Category Archives: Foods

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Exogenous Glycation: How Many Glycotoxins are You Consuming in Your Diet?

When sugars are cooked with proteins or fat at temperatures over 120°C (~248°F) or at lower temperatures for longer cooking times, a molecule known as advanced glycation end products (AGE) is formed. This AGE is known as exogenous gylcation, as opposed to endogenous glycation, which is created inside the body by metabolic processes.

These orally absorbed reactive glycation products are also known as “glycotoxins” or dietary AGE products (dAGE). The dAGE products are known to contribute to increased oxidant stress and inflammation, and may result in diabetes and cardiovascular disease.

An article that appeared in the Annals of the New York Academy of Sciences in 2006 by Helen Vlassara entitled: Advanced glycation in health and disease: role of the modern environment, demonstrated that there is evidence from animal studies that point to AGE restriction as an effective means for extending median life span, similar to that previously shown by marked caloric restriction. The authors conclusion is quite definitive:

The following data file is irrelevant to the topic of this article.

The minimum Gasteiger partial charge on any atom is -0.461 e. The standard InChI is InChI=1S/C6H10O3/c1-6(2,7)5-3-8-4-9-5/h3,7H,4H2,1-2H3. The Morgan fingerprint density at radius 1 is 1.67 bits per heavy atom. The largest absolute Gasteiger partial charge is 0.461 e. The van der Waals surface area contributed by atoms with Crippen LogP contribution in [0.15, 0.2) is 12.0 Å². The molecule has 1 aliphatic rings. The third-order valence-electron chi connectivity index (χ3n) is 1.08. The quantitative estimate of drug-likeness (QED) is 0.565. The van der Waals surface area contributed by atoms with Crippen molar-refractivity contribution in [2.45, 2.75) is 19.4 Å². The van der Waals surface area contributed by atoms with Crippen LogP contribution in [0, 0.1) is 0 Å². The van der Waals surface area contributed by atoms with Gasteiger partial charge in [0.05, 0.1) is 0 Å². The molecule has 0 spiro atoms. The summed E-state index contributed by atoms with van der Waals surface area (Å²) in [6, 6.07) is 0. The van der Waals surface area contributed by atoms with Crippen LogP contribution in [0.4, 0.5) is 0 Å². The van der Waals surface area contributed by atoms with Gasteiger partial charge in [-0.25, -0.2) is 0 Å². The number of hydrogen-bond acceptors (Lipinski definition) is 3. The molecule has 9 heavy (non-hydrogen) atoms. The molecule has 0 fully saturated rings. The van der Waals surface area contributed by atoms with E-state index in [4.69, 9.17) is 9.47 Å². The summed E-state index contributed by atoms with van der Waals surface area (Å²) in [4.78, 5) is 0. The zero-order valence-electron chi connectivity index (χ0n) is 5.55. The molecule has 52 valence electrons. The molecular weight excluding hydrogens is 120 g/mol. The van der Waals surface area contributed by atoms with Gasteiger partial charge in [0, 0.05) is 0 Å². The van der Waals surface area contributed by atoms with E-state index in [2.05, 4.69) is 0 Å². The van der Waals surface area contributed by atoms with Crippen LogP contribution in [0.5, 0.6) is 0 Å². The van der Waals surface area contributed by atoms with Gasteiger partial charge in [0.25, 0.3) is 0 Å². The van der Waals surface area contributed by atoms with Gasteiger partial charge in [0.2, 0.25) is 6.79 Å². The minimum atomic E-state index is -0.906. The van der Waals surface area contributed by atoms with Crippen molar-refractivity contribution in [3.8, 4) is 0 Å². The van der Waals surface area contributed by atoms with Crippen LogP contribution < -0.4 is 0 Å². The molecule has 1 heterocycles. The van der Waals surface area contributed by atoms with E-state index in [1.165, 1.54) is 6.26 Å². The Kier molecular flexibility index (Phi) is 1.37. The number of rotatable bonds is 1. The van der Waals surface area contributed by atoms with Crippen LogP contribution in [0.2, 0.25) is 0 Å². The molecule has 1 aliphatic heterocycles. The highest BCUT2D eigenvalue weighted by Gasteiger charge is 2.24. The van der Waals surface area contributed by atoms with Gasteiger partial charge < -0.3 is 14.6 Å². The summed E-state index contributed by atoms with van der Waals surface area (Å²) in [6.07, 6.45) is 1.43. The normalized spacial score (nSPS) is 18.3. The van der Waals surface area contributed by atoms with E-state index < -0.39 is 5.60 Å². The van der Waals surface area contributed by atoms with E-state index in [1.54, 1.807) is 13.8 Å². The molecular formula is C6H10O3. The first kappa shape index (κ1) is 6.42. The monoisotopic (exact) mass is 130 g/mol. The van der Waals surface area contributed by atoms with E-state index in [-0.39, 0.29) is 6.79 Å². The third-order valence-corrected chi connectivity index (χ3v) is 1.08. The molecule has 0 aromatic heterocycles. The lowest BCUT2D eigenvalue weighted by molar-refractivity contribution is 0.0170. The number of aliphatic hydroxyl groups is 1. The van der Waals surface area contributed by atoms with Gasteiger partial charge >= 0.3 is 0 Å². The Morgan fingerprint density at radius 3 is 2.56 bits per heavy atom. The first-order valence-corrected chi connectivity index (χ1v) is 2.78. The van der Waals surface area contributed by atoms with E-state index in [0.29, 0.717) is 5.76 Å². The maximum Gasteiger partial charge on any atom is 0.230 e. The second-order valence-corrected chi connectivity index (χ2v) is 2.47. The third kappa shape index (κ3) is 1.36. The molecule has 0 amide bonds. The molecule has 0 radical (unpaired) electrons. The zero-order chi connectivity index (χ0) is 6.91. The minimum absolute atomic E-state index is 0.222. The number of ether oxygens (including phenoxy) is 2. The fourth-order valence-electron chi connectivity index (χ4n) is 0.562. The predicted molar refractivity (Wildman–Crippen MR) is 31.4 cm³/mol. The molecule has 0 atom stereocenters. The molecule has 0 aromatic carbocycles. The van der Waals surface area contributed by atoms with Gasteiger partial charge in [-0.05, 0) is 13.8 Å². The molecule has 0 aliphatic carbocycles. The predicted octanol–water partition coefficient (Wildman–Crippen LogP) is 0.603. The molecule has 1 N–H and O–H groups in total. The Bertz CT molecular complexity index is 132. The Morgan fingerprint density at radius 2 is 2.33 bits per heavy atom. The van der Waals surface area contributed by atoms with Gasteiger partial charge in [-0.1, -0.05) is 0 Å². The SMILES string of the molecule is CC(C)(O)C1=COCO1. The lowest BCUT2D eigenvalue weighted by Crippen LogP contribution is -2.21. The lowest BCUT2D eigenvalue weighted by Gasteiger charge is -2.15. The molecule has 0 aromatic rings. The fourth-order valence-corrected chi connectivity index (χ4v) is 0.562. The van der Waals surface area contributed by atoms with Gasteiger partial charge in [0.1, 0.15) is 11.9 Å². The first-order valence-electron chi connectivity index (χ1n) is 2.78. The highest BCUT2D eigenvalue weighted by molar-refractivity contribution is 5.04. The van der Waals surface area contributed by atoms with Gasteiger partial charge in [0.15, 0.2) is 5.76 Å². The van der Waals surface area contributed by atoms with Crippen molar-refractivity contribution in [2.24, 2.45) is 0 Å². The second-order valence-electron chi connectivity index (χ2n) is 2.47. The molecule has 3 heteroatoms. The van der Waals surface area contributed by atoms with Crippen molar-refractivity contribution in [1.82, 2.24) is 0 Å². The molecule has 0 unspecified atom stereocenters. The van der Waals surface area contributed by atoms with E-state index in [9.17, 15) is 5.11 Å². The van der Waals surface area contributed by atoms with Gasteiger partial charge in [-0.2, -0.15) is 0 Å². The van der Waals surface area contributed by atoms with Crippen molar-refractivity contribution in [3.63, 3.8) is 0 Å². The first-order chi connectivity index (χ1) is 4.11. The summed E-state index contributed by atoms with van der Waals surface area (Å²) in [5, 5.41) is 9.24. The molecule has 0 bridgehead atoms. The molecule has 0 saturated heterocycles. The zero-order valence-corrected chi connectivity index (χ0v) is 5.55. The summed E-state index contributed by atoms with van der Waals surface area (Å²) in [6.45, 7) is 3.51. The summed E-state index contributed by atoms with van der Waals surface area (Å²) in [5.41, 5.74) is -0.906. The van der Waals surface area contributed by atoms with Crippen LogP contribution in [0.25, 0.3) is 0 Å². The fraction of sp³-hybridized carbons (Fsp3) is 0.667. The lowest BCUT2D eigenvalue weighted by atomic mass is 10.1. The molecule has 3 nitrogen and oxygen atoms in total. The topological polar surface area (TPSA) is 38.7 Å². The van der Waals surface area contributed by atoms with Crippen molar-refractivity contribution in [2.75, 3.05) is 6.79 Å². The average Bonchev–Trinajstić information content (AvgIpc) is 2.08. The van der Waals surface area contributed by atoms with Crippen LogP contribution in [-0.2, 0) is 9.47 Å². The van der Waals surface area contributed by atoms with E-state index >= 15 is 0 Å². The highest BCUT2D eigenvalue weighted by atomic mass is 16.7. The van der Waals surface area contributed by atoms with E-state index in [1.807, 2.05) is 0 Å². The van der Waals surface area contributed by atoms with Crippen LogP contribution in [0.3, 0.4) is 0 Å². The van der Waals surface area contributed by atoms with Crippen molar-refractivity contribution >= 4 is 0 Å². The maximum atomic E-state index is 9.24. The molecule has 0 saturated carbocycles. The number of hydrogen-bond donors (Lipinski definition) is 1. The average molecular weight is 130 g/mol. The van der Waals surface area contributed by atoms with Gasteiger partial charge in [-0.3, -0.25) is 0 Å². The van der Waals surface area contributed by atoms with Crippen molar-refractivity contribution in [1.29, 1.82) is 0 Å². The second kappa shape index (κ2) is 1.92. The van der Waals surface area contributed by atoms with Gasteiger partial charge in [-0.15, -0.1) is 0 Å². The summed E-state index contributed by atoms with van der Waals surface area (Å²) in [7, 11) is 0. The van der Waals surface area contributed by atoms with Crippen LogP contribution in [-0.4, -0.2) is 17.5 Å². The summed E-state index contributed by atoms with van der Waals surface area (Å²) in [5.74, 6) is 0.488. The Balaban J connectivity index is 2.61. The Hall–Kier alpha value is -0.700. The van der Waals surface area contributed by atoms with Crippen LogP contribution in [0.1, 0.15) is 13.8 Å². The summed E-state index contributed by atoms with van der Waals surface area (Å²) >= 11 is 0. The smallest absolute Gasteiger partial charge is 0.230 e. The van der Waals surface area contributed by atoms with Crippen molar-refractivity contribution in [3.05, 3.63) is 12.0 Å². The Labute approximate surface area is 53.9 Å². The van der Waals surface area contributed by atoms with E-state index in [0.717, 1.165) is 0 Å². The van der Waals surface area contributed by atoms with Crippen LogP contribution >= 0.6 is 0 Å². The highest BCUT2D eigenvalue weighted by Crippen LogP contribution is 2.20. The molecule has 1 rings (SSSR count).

“We conclude that excessive AGE consumption, in the current dietary/social structure, represents an independent factor for inappropriate oxidant stress responses, which may promote the premature expression of complex diseases associated with adult life, such as diabetes and cardiovascular disease.”

(Source: Advanced glycation in health and disease: role of the modern environment.)

Most, if not all, processed foods has some measure of dAGE. Food manufactures will add sugar to their products to enhance the browning effect, thus contributing to the addition of dAGE’s. Any food that is caramelized and browned contains dAGE’s.

The Journal of the Academy of Nutrition and Dietetics published a very interesting Table listing the advanced glycation end product (AGE) content of 549 foods, based on carboxymethyllysine content.